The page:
By Pittaway, CHELTENHAM
on 16 Oct
We are cruising around the caribbean (on britannia) for the first...
6 Answers , 201 Views
By geary, sutton coldfield
on 17 Oct
As a solo traveller i pay double the price. can i insist on having...
5 Answers , 189 Views
By Baines, Preston
Can i opt out of gratuities being added to my onboard account and...
18 Answers , 2336 Views
By millar , cumnock
Can you take hair straightener on board independence.
5 Answers , 989 Views
Single cabins are quite rare on most cruise ships. Your local TA should have some ideas. However, single supplements are probably not your first priority. Consider the age group catered for. I would guess that you would not like a huge 'family' orientated ship with loads of kids. Perhaps a smaller, more friendly ship with fixed dining so you know who you'll be meeting at dinner. Also staff who know your name by the end of the second day! There is always the option of 'sharing', but I don't think I would be happy sleeping with a complete stranger (unlessit was George Clooney!)
Whatever you decide, have a wonderful holiday and please review it for other single travellers.
Http://www.cruise-network.com/singles.html?gclid=CNjf1fin4JQCFQuJ1Qod43GKSQ This link takes you to a website which lists most of the cruise companies and advises the ones that charge less than 50% for a sinlges booking. Where there is no indication on the list then the supplement is over 50%, hope this helps.
Most cruise lines add on a hefty single person supplement even those which have cabins designated for single occupency, however,there are ways of avoiding this some of these costs. If you are able to travel outside the peak season and can book at the last minute (particularly pre and post Christmas) many cruise lines will significantly reduce single occupency supplements in order to fill the cabins. This unfortunatley means you probably won't be able to visit certain cruise destinations such as the Norwegain Fjords but you may have little option but to visit the Carribean or the Canary Isles (hardly a hardship in my opinion). If you can't travel at the last minute it may be worth considering taking an upmarket 5 star vessel rather than the mainstream cruise lines. These luxury cruise lines often charge a lower percentage for a single person and so the final cost of the holiday may work out the same as a standard line but you can expect a more higher level of service.
There are quite a number of ships offering singles options "Cruising for Singles
Cruising is great for single travellers. It offers a safe and secure environment in which to meet people and make friends. There are lots of organised activities and social events to keep you busy night and day if you wish. Also there are usually quiet places where you can seek tranquility. Many ships organise singles cocktail parties and will put singles on the same dining tables where requested. I am not sure I got the link right http://www.cruise-network.com/singles.html?gclid=CNjf1fin4JQCFQuJ1Qod43GKSQ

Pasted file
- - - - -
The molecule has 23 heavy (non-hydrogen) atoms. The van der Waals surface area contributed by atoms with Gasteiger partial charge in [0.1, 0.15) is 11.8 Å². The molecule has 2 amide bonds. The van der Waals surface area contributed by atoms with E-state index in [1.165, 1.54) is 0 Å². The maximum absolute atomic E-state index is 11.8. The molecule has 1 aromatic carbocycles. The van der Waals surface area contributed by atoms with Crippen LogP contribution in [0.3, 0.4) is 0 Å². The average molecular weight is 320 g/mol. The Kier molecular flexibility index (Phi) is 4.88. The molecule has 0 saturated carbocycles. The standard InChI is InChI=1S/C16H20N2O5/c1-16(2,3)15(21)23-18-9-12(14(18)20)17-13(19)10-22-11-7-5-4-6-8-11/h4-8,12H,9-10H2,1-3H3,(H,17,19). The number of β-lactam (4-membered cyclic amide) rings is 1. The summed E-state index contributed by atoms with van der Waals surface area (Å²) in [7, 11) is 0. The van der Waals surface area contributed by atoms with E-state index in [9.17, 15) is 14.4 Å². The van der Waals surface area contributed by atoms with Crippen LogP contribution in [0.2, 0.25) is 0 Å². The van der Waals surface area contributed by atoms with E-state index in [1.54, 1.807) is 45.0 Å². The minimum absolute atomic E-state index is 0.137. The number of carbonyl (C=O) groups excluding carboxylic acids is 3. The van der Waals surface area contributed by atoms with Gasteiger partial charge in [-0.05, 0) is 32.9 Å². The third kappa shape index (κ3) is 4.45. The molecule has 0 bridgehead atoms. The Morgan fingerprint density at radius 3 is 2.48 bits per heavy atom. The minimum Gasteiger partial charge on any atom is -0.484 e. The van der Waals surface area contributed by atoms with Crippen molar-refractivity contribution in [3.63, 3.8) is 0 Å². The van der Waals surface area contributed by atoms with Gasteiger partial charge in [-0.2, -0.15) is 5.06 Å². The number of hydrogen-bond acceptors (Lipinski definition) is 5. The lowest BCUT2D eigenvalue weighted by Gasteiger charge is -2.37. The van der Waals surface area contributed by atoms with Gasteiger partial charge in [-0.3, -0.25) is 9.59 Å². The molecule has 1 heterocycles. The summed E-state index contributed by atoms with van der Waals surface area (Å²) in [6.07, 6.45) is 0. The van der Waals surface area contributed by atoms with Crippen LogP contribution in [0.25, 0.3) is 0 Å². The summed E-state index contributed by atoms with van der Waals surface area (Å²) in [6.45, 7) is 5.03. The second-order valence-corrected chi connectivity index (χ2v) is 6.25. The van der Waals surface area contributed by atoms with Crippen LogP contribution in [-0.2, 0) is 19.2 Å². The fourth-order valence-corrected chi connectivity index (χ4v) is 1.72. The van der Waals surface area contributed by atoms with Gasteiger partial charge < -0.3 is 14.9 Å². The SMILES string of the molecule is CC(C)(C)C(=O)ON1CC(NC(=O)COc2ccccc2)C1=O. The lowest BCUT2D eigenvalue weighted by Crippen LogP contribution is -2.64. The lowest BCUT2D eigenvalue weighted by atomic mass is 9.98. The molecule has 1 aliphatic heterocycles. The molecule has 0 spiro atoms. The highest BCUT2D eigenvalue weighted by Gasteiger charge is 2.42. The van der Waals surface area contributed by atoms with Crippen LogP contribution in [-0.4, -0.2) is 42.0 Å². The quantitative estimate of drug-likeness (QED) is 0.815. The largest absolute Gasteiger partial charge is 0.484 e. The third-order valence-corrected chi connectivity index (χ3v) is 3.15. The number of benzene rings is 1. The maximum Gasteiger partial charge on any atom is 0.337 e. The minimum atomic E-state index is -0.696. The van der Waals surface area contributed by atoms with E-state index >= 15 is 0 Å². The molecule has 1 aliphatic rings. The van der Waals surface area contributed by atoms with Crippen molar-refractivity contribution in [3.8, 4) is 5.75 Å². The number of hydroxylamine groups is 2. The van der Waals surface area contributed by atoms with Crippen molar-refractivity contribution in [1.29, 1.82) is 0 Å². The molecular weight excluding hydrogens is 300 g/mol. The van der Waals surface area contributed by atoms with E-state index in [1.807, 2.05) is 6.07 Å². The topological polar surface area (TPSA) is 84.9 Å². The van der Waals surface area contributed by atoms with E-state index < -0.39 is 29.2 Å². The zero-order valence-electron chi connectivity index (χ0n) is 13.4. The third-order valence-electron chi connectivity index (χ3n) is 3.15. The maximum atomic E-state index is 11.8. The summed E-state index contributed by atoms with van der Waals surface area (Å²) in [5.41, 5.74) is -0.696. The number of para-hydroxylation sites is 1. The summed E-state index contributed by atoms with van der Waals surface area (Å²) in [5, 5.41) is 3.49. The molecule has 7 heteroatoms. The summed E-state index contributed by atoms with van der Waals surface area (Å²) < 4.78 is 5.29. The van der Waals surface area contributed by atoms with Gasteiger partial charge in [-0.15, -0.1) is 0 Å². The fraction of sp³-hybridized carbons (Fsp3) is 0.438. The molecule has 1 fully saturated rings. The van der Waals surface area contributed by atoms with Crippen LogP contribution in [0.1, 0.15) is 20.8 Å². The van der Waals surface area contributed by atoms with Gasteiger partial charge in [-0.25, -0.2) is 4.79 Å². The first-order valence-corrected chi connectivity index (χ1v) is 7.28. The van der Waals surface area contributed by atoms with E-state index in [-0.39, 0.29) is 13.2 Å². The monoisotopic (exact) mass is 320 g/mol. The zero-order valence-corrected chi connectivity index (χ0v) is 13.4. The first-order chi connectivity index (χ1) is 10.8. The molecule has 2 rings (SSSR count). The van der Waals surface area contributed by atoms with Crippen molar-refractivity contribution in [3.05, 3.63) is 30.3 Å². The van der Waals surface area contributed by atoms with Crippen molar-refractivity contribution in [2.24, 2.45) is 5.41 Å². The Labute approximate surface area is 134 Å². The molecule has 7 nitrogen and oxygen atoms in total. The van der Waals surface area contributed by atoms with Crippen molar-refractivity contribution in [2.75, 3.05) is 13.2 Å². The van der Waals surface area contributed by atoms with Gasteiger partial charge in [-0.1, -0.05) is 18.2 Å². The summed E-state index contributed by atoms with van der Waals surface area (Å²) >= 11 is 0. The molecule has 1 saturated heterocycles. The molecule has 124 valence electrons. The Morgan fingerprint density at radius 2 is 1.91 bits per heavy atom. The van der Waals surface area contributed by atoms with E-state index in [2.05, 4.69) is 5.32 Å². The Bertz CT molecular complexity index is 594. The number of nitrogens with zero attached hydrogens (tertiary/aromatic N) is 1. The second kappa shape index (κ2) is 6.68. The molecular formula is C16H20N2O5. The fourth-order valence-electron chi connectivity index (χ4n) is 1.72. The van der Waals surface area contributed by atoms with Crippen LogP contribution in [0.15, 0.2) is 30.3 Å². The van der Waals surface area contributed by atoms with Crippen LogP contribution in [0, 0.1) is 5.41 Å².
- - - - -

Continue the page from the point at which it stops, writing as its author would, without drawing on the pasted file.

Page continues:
The well known lines are NCL and P & O but there are quite a few more it is a field that is expanding so don't be put off, best visit a travel agent or give 0800 091 1629 a ring a speak to one of their cruise specialists.
Yes it can be prohibitive to travel as a single person. Just to let you know though not only 5 star ships that do good reductions. I am going for 2 weeks on Island Star and very fortunately booked when they had a promotion on halving the single supplement usually paid. Therefore 2 weeks single room supplement added on £200 to my cruise. Now this is for a TWIN cabin (single ones if they have them are usually tiny and on low decks!) on the GOLDEN deck which is Deck 9 and is also a restricted outside. If I had opted for a cheaper inside cabin on a lower deck the single room supplement would have been much lower - so not bad in my opinion and £100 extra per week for the luxury of my own space. Also cruising is the only holiday as a single women, where I feel comfortable. You always meet people at mealtimes unless you choose to sit alone, people and staff, particularly with Island (can be snooty on dearer cruises I have found) often invite you to join them, and there are always places to go to have the "you" time! On land, you can either choose the safety of excursions or be brave and explore with others wanting to see the same things or on your own. It is a SAFE environment for a single person you just have to do your research thoroughly. Google "singles cruises" and you will find an agent called Gills who specialises as others do. I wish you well. If more people enquired over signgle cruises I think the industry would cotton on that they need to be more accomodating over the costs of supplements! I hope you find a great cruise.
I have cruised seven times so far with P&O, as a single occupant. And have paid varying single supplements from 0% to 60%. The tip I would give is to book as soon as the new brochure becomes available, this inevitably means booking 12 to 20 months in advance, depending on when you want to go. Also be prepared to travel in the quiet months, October, November and early December, these are usually the months when the single supplements are at their lowest. The experience I have is that the closer you get to the date of departure the higher the single supplement gets. Unless you are lucky enough to get a last minute deal.
As for the on board experience, if you book with P&O, you can usually select the cabin you wish to stay in.
You will probably find that there are quite a lot of singles on cruises, and doing as much or as little as you want is entirely up to you.
Give it a try, I'm sure you will enjoy it... Bob.